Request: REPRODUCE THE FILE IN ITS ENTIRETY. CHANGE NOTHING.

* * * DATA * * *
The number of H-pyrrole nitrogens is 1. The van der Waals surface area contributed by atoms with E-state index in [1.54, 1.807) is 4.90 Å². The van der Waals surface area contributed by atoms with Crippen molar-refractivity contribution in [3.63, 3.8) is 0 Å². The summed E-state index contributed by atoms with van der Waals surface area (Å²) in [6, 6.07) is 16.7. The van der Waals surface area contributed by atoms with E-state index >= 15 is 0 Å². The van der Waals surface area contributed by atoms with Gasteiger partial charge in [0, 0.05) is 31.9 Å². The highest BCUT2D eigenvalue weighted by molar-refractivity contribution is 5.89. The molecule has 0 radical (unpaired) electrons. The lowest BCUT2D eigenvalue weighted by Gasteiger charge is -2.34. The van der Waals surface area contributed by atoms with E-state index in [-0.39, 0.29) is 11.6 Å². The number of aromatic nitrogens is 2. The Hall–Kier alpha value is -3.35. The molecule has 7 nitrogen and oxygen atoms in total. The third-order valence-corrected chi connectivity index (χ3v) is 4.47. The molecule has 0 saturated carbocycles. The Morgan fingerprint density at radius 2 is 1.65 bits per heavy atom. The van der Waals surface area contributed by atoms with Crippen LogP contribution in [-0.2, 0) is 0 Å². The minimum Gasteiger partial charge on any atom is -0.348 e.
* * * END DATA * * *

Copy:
The number of H-pyrrole nitrogens is 1. The van der Waals surface area contributed by atoms with E-state index in [1.54, 1.807) is 4.90 Å². The van der Waals surface area contributed by atoms with Crippen molar-refractivity contribution in [3.63, 3.8) is 0 Å². The summed E-state index contributed by atoms with van der Waals surface area (Å²) in [6, 6.07) is 16.7. The van der Waals surface area contributed by atoms with E-state index >= 15 is 0 Å². The van der Waals surface area contributed by atoms with Gasteiger partial charge in [0, 0.05) is 31.9 Å². The highest BCUT2D eigenvalue weighted by molar-refractivity contribution is 5.89. The molecule has 0 radical (unpaired) electrons. The lowest BCUT2D eigenvalue weighted by Gasteiger charge is -2.34. The van der Waals surface area contributed by atoms with E-state index in [-0.39, 0.29) is 11.6 Å². The number of aromatic nitrogens is 2. The Hall–Kier alpha value is -3.35. The molecule has 7 nitrogen and oxygen atoms in total. The third-order valence-corrected chi connectivity index (χ3v) is 4.47. The molecule has 0 saturated carbocycles. The Morgan fingerprint density at radius 2 is 1.65 bits per heavy atom. The van der Waals surface area contributed by atoms with Crippen LogP contribution in [-0.2, 0) is 0 Å². The minimum Gasteiger partial charge on any atom is -0.348 e.